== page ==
Workers’ compensation insurance protects employees and provides financial assistance to cover the cost of injury care. Many small businesses make the mistake of assuming that workers’ comp is just an added, unnecessary expense. But in reality, you’re likely required by law to have this coverage.
Workers’ comp laws can be complex, but it’s important to understand the basics to avoid facing legal trouble in the future.
1. Every State Has Its Own Workers’ Comp Laws
Workers’ comp laws vary from state to state, but most states will have some similar basic requirements, such as covering all part-time and full-time employees.
Some states only require workers’ comp if you have a certain number of employees. In South Carolina and Florida, for example, you only need this coverage if you have four or more employees.
Texas is the only state where workers’ comp is optional. Still, businesses are held liable for employees’ occupational injuries. In other words, you’re still going to have to cover the cost of a worker’s injuries.
Some states have exemptions for certain types of employees, such as domestic employees, farm workers, and seasonal workers.
2. Every Small Business Faces The Risk Of An Injury Claim
No small business is safe from an injury claim. If you have employees, there is always a chance of workplace injury, even in an office setting.
Data shows there’s a 50% chance that small businesses will face an injury claim in the next ten years.
Even if you only have one employee, you could be held liable for any workplace injuries that may occur. Injuries are more common than you think, and the cost could bankrupt your small business.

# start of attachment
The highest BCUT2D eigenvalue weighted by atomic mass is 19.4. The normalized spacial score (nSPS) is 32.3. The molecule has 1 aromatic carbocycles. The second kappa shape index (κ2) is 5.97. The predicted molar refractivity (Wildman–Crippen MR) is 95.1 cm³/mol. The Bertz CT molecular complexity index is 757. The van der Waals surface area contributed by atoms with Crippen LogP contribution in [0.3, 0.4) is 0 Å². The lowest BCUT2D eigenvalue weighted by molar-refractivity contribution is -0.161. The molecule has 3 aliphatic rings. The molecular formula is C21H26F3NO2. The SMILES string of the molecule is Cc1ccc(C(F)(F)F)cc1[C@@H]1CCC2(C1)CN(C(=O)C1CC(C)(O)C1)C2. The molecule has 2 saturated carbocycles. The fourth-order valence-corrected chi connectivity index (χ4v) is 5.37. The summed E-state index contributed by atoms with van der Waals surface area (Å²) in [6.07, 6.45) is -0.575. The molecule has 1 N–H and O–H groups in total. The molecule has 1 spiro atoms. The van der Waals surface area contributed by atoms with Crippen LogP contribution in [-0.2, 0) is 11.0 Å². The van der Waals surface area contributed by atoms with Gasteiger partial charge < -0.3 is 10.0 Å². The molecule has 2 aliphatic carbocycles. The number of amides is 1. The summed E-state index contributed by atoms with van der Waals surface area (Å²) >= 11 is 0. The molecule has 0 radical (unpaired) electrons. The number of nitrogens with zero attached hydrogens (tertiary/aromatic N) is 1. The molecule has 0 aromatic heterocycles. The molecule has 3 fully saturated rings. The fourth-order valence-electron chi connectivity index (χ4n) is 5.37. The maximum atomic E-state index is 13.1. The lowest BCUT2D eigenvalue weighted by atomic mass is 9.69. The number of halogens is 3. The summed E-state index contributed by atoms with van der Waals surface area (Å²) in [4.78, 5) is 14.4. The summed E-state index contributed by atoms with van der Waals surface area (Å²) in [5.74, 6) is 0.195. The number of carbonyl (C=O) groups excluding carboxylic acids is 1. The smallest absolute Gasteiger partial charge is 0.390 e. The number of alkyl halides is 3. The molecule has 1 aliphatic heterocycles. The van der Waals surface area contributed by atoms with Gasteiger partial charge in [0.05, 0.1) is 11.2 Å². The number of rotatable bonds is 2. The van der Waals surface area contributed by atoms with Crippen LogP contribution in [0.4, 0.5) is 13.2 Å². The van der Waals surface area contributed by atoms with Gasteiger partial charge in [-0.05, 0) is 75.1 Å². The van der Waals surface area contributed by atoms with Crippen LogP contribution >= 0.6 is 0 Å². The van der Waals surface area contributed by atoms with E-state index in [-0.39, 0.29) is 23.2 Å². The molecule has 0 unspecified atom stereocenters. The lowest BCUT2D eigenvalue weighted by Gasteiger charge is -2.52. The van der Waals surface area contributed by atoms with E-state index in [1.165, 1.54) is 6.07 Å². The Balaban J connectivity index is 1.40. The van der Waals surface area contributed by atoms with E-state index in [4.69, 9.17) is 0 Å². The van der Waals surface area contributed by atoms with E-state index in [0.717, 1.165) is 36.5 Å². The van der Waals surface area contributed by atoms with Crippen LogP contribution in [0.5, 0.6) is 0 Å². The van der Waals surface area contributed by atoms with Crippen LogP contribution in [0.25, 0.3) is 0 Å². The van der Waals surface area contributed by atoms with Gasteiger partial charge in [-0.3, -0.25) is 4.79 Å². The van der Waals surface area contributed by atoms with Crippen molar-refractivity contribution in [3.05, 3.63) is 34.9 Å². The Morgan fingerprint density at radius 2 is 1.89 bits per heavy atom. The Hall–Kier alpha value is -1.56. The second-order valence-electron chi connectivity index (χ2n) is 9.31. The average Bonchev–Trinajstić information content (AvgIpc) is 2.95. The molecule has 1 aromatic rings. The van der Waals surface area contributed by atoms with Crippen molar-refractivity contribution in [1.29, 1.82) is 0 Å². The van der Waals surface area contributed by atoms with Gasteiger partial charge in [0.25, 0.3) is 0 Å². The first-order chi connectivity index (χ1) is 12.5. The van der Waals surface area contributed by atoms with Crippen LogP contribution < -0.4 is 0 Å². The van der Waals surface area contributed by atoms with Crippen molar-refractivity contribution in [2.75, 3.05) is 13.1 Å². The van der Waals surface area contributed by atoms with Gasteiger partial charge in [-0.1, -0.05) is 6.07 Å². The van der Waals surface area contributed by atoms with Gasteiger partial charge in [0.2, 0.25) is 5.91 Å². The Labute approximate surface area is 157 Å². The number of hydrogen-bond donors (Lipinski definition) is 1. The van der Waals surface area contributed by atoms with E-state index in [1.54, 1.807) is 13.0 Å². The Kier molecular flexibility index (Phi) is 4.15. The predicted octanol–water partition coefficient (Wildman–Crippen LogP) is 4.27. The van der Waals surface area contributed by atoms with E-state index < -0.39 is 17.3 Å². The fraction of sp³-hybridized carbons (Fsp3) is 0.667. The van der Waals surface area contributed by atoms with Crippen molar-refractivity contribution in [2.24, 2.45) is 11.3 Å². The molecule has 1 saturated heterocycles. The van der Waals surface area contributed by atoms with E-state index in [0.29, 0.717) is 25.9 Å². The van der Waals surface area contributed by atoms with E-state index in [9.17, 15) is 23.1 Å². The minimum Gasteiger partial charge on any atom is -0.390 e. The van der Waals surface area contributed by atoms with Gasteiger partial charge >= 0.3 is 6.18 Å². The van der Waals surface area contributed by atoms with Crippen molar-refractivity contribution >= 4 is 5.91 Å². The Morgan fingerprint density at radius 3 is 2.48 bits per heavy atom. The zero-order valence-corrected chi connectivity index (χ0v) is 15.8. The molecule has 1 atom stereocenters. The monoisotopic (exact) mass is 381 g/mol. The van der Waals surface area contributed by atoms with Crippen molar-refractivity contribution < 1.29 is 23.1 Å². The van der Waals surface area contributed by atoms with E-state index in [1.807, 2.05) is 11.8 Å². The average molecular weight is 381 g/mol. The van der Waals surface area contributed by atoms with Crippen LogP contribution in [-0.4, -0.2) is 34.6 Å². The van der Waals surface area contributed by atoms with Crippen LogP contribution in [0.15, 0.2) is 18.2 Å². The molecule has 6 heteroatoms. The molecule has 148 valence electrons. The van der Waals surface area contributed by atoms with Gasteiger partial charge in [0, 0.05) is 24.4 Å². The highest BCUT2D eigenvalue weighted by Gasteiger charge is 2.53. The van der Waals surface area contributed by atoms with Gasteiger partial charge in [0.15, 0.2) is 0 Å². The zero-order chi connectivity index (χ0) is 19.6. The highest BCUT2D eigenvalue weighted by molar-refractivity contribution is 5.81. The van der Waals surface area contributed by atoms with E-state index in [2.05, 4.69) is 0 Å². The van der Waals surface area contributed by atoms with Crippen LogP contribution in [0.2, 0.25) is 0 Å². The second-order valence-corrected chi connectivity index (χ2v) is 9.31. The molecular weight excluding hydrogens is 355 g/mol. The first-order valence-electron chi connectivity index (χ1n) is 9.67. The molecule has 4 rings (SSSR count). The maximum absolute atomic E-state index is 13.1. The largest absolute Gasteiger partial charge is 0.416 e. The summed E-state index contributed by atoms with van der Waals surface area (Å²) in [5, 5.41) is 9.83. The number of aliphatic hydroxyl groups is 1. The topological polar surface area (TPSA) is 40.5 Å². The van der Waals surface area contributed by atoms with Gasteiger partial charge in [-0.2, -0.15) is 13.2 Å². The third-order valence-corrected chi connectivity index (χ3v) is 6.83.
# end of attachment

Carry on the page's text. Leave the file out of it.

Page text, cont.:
According to Strom & Associates:
“Injured workers may receive benefits in a variety of circumstances:
- Work-related accident injuries
- Repetitive stress injuries
- Aggravation of a pre-existing condition
- Occupational illness or disease
- Injuries from the performance of work duties (e.g., injured back, knee, wrist or shoulder)
- Common Workplace Injuries”
Workers’ compensation insurance will protect your business in case an employee is injured while on the job. And as you can see from the list above, workers can suffer a number of different types of injuries in the workplace.
3. An Agent Can Help You Find The Right Policy
Small business owners can purchase a workers’ comp policy on their own, but an agent can help find a policy that provides the most protection.
Understanding the nuances of this complex compensation policy can be a challenge. Work with an agent and insurance provider that is knowledgeable in your state’s laws as well as federal laws.
A good agent will also notify you when regulations and laws change that will affect your coverage needs.
4. OSHA Has Its Own Policies
Along with state laws, OSHA (Occupational Safety and Health Administration) also has its own federal regulations for workplace-related injuries.
If you have 10 or fewer employees, you won’t be required to keep OSHA records, but you will be expected to report worker hospitalization and employee fatalities. If you have more than 10 employees, you will be required to give employees access to exposure records, medical records, hazard communication, personal protective equipment, notices about workplace safety and access to file complaints.
If you are interested in even more business-related articles and information from us here at Bit Rebels then we have a lot to choose from.